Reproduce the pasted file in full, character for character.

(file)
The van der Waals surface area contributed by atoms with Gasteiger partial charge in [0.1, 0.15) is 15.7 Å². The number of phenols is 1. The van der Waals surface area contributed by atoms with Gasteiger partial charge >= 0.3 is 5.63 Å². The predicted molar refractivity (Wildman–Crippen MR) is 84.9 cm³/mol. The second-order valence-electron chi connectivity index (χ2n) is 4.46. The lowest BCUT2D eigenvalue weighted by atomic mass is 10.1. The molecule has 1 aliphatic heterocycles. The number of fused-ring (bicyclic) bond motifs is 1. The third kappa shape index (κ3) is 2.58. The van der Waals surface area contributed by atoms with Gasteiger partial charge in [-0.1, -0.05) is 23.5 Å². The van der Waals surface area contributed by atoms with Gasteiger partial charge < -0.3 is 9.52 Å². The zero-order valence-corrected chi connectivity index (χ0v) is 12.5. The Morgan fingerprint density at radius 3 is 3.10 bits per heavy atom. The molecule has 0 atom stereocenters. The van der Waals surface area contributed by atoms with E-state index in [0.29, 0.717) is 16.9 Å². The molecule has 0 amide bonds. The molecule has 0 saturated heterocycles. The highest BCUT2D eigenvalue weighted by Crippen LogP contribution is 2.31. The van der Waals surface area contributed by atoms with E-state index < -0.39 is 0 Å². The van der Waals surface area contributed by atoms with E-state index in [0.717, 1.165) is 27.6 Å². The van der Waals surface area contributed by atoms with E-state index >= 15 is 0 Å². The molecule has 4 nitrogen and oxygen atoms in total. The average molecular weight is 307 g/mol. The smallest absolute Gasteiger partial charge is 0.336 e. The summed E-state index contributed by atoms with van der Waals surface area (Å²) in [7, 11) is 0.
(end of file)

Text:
The van der Waals surface area contributed by atoms with Gasteiger partial charge in [0.1, 0.15) is 15.7 Å². The number of phenols is 1. The van der Waals surface area contributed by atoms with Gasteiger partial charge >= 0.3 is 5.63 Å². The predicted molar refractivity (Wildman–Crippen MR) is 84.9 cm³/mol. The second-order valence-electron chi connectivity index (χ2n) is 4.46. The lowest BCUT2D eigenvalue weighted by atomic mass is 10.1. The molecule has 1 aliphatic heterocycles. The number of fused-ring (bicyclic) bond motifs is 1. The third kappa shape index (κ3) is 2.58. The van der Waals surface area contributed by atoms with Gasteiger partial charge in [-0.1, -0.05) is 23.5 Å². The van der Waals surface area contributed by atoms with Gasteiger partial charge < -0.3 is 9.52 Å². The zero-order valence-corrected chi connectivity index (χ0v) is 12.5. The Morgan fingerprint density at radius 3 is 3.10 bits per heavy atom. The molecule has 0 atom stereocenters. The van der Waals surface area contributed by atoms with E-state index in [0.29, 0.717) is 16.9 Å². The molecule has 0 amide bonds. The molecule has 0 saturated heterocycles. The highest BCUT2D eigenvalue weighted by Crippen LogP contribution is 2.31. The van der Waals surface area contributed by atoms with E-state index < -0.39 is 0 Å². The van der Waals surface area contributed by atoms with E-state index in [0.717, 1.165) is 27.6 Å². The van der Waals surface area contributed by atoms with E-state index >= 15 is 0 Å². The molecule has 4 nitrogen and oxygen atoms in total. The average molecular weight is 307 g/mol. The smallest absolute Gasteiger partial charge is 0.336 e. The summed E-state index contributed by atoms with van der Waals surface area (Å²) in [7, 11) is 0.